A little more than 40 hours after leaving Moscow’s Yaroslavsky station, the Vorkuta Express pulled into its terminus after a 2,000-kilometer journey through the taiga forests and tundra of Russia’s far north. The city lies 150 kilometers inside the Arctic Circle, seemingly at the edge of human habitation.
Its monochrome extremes overwhelm the senses: vast Arctic ice fields punctured with the scars of creaking coal mines.
The city is dying. The fall of the Soviet Union left Vorkuta vulnerable to market forces. In the 1990s, eight of the 13 coal mines closed, and two-thirds of the residents have left in the past 30 years. In 2016, a series of explosions in one of the largest mines killed 36 people and dealt another blow to Vorkuta’s future.
Largely cut off from the rest of Russia, 70,000 people remain in the decaying city. Amid the decline, Nadezhda Kozhevnikova is trying to run a clothing store. She said Vorkuta has been forgotten.
“As far as I understand, we have enough coal reserves for another 50 years. There is demand for coal. So, why are mines not being set up? None are being developed. Nothing is being done,” Kozhevnikova said.
Politics haven’t helped
And yet, few Vorkuta residents voted for change. Seventy-three percent backed President Vladimir Putin’s United Russia Party in an election Sunday that international observers said was neither free nor fair.
As his students practiced on miniaturized drills and machinery, Victor Telnov wasn’t interested in debating democracy. As director of the Vorkuta College of Mining and Economics, he’s teaching the next generation the skills that will be vital to Vorkuta’s survival. He said Russians must put their faith in Putin.
“As a well-known public figure recently said, ‘Do not have any illusions. This time, we do not elect a president, but a commander-in-chief.’ This election is emblematic, for Russia and for the world community. We show how much we are united as Russians.”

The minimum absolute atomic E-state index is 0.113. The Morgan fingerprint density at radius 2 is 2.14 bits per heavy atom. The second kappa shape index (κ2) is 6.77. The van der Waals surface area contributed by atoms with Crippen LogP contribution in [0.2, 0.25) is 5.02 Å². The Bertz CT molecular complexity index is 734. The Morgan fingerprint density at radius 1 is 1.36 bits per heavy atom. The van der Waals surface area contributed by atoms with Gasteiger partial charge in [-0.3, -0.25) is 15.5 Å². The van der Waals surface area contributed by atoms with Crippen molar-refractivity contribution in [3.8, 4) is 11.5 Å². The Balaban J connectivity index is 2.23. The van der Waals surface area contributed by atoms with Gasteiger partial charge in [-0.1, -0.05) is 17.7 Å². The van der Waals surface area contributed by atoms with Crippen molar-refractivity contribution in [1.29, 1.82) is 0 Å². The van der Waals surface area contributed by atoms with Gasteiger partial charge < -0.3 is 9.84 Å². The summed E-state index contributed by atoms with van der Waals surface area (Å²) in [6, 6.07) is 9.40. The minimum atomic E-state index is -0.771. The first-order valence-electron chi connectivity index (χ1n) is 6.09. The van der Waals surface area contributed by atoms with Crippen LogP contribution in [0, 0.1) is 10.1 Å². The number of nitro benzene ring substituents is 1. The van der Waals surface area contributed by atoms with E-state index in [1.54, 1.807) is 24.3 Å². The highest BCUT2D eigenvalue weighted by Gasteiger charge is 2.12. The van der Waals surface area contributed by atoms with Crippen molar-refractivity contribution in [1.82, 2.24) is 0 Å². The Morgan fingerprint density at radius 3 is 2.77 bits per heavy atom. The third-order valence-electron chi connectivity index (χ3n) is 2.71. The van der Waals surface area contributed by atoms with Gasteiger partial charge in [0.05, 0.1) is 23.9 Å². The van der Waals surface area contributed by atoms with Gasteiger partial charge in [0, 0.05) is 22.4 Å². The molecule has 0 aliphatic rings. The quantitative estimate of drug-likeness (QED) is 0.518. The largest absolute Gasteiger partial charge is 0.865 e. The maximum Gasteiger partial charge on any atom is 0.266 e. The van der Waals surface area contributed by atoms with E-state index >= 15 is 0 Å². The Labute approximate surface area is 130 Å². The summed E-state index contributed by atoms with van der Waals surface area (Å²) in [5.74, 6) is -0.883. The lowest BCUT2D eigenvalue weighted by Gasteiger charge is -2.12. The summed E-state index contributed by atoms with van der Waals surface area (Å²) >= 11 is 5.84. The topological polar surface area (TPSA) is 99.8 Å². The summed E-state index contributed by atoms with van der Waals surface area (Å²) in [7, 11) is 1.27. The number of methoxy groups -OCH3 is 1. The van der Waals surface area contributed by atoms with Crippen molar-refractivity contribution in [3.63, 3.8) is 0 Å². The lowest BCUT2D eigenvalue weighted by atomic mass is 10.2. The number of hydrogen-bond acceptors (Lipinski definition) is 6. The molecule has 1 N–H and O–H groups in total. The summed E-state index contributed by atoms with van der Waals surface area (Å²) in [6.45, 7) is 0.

Built by Stalin’s gulag labor
Vorkuta rose from the ice-bound wastelands in the 1930s, built by the forced labor of Josef Stalin’s gulags. Up to 200,000 political prisoners are buried in the permafrost. Gulag prisoners also built the railway, Vorkuta’s only land link with the outside world. The small airport is often closed because of the weather.
Deep beneath the ice, Anatoly Vorobyov and his colleagues mine the same seams of coal that once powered the Soviet Union. He has a short wish list for Putin.
“At the very least, I hope the current standards will be preserved — wage stability, a steady supply of workers who are given everything they need. I mean a social package and all that,” Vorobyov said. “As an improvement, we would certainly like a salary increase. And maybe a new highway to Vorkuta. That would be cool for all the residents.”
A craving for stability, and yet a longing for a faster escape route from this decaying town.
In the 1990s, miners’ wages in Vorkuta went unpaid for 10 months. Memories of that trauma are frozen in the minds of many voters. Life in Vorkuta may seem bleak under Putin’s Russia, but the people here know it could get a lot worse.